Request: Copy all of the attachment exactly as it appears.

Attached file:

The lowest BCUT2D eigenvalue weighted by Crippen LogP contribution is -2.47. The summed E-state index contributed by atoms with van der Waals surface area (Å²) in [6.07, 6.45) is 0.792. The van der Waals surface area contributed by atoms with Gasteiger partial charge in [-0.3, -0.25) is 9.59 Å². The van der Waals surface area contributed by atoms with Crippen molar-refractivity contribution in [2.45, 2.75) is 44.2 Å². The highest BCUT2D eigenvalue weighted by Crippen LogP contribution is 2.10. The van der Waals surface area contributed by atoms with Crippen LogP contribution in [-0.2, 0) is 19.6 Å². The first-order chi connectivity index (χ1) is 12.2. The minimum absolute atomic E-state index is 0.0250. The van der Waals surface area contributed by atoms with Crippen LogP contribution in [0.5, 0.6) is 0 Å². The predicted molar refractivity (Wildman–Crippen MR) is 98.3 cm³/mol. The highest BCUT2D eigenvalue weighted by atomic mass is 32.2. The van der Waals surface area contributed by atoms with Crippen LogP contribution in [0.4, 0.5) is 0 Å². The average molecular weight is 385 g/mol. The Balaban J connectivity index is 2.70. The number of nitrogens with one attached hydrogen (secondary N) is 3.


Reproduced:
The lowest BCUT2D eigenvalue weighted by Crippen LogP contribution is -2.47. The summed E-state index contributed by atoms with van der Waals surface area (Å²) in [6.07, 6.45) is 0.792. The van der Waals surface area contributed by atoms with Gasteiger partial charge in [-0.3, -0.25) is 9.59 Å². The van der Waals surface area contributed by atoms with Crippen molar-refractivity contribution in [2.45, 2.75) is 44.2 Å². The highest BCUT2D eigenvalue weighted by Crippen LogP contribution is 2.10. The van der Waals surface area contributed by atoms with Crippen LogP contribution in [-0.2, 0) is 19.6 Å². The first-order chi connectivity index (χ1) is 12.2. The minimum absolute atomic E-state index is 0.0250. The van der Waals surface area contributed by atoms with Crippen LogP contribution in [0.5, 0.6) is 0 Å². The predicted molar refractivity (Wildman–Crippen MR) is 98.3 cm³/mol. The highest BCUT2D eigenvalue weighted by atomic mass is 32.2. The van der Waals surface area contributed by atoms with Crippen LogP contribution in [0.4, 0.5) is 0 Å². The average molecular weight is 385 g/mol. The Balaban J connectivity index is 2.70. The number of nitrogens with one attached hydrogen (secondary N) is 3.